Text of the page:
In Flanders Fields
In Flanders fields the poppies blow
Between the crosses, row on row
That mark our place; and in the sky
The larks, still bravely singing, fly
Scarce heard amid the guns below.
We are the Dead. Short days ago
We lived, felt dawn, saw sunset glow,
Loved and were loved, and now we lie
In Flanders fields.
Take up our quarrel with the foe:
To you from failing hands we throw
The torch; be yours to hold it high.
If ye break faith with us who die
We shall not sleep, though poppies grow
In Flanders fields.
-- John McCrae, 1915
There are few things as moving to me as viewing a national cemetery. Seeing those rows upon rows of white crosses, seemingly standing at attention, timeless and stark reminders of the price of freedom and the supreme sacrifice made by America's best to preserve it. The crosses represent folks who all gave their innocence in service to their country, all giving something to their fellow citizens, and some giving all.
My dad and many of my uncles fought in World War II and Korea. My father, an infantryman whose name I proudly carry, landed at Omaha Beach, marched in the Liberation of Paris and was among the holdouts at Bastogne. My uncle Abe was also at the Bulge. My uncle Gene served in the Pacific, fighting the last holdouts on the Japanese home islands and witnessing firsthand the aftermath of the atomic bomb.
My situation isn't much different than most folks my age. Such was the sacrifice of what Tom Brokaw termed, "The Greatest Generation," that we all had firsthand contact of some sort with such heroes.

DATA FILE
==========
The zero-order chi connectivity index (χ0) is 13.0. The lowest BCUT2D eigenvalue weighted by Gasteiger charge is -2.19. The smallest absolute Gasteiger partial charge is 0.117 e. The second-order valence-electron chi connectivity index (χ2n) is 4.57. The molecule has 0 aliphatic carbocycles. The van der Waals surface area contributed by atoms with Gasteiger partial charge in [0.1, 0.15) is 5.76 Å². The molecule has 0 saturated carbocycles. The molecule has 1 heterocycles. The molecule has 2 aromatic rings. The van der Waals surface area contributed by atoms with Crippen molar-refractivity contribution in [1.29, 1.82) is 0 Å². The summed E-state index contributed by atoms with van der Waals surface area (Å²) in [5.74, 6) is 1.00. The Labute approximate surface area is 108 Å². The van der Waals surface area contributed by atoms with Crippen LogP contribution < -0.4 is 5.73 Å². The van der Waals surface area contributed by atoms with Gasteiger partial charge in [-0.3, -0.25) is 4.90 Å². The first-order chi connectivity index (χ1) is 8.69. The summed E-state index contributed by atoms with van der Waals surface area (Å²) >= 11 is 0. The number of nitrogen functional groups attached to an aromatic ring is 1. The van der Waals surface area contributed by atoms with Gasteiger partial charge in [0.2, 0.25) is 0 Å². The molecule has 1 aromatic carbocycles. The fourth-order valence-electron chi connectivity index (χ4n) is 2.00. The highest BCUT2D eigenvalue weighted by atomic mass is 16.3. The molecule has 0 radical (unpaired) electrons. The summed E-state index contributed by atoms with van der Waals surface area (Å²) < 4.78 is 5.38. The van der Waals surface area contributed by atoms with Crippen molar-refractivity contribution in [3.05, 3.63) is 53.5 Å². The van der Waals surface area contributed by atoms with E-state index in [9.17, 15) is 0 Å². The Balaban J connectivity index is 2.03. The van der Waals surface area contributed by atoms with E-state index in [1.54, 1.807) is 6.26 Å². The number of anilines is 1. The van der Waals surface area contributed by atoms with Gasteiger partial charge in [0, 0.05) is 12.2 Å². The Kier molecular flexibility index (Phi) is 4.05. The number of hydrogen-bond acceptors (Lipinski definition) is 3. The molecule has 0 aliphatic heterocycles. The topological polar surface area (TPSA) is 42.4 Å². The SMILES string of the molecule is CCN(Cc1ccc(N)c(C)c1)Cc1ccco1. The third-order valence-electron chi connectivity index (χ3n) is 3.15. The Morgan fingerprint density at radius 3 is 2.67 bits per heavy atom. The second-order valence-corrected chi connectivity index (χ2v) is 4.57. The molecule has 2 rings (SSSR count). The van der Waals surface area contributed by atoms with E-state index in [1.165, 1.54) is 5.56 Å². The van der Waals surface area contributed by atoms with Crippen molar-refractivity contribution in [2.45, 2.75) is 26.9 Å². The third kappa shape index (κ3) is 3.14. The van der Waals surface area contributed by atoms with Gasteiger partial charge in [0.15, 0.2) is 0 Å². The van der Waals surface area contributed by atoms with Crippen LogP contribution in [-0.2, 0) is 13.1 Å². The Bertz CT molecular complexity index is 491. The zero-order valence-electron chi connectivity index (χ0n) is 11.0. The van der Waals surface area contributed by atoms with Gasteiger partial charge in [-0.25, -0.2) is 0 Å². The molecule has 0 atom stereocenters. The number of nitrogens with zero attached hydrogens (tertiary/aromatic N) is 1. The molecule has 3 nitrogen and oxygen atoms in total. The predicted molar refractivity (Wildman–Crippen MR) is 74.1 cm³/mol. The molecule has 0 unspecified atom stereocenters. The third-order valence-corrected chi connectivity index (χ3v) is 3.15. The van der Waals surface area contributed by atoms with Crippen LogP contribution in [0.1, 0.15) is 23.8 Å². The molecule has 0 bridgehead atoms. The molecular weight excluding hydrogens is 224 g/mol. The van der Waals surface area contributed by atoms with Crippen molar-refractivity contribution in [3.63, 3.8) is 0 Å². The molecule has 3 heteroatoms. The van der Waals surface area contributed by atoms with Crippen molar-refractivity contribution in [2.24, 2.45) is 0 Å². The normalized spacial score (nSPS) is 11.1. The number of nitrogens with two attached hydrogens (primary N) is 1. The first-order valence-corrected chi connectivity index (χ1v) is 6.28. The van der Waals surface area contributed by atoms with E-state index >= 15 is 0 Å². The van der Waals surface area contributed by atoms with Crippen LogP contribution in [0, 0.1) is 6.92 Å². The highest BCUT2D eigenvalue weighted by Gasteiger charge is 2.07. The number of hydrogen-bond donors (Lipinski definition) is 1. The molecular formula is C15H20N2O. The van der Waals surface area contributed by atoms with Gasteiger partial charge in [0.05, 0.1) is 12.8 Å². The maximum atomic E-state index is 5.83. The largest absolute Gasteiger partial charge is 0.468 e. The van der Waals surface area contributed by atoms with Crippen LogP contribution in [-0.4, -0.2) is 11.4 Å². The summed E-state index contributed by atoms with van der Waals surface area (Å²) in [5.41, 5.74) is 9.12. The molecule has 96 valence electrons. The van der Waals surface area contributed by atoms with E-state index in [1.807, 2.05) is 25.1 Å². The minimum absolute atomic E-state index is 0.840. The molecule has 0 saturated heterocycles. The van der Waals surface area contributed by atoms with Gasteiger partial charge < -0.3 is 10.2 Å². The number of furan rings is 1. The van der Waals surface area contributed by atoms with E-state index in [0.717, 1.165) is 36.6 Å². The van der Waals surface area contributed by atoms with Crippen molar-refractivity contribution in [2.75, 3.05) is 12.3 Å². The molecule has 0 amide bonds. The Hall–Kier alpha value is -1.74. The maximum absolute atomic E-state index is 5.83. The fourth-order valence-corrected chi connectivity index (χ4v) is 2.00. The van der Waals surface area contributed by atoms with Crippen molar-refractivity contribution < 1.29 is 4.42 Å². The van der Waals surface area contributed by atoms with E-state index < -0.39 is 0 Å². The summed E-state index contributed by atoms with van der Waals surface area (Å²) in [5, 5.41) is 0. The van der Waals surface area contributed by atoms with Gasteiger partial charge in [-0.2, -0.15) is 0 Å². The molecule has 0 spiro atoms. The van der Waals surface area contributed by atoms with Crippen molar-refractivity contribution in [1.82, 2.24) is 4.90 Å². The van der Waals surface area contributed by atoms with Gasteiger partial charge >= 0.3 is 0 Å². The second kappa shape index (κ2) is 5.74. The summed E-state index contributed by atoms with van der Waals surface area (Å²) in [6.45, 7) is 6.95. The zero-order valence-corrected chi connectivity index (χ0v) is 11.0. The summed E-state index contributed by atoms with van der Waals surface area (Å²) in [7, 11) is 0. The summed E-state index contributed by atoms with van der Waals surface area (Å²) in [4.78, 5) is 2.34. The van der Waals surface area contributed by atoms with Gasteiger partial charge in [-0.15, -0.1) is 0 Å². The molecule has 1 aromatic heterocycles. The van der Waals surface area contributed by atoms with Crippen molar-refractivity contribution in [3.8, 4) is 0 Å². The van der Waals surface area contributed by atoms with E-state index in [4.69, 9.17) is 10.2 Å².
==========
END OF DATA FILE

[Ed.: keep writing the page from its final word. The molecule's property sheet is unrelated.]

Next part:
I've always been awed and humbled by such folks. But really I've been awed by all members of that generation -- a generation that when duty called they pitched in at home and abroad to preserve the institutions and the way of life that had been passed to them to uphold. Members of that generation are leaving us by the thousands each day.
Memorial Day was officially proclaimed May 5, 1868, by Gen. John Logan, national commander of the Grand Army of the Republic, reports www.usmemorialday.org. It was first observed on May 30, 1868, when flowers were placed on the graves of Union and Confederate soldiers at Arlington National Cemetery. The National Holiday Act of 1971 set the official observance day as the last Monday in May.
Many folks, and I am among them, lament that Memorial Day isn't what it used to be. Many folks think the day is aimed at honoring all dead rather than just veterans. And, rather than being a time of remembrance and reflection, Memorial Day has turned out to serve as more a mark of the official start of summer vacation than anything else.
I agree this nation could do more to honor our fallen and those in service, and to honor these folks more while they live, with better benefits and services.
But I do think there seems to be a renewed spirit of respect among Americans for our veterans, and folks in uniform and their families. When you gather with your loved ones on Monday, take a few moments to invoke the memory of the millions of largely faceless folks who made it possible. Better yet, carry that spirit throughout the year by personally thanking the folks in uniform when you encounter them.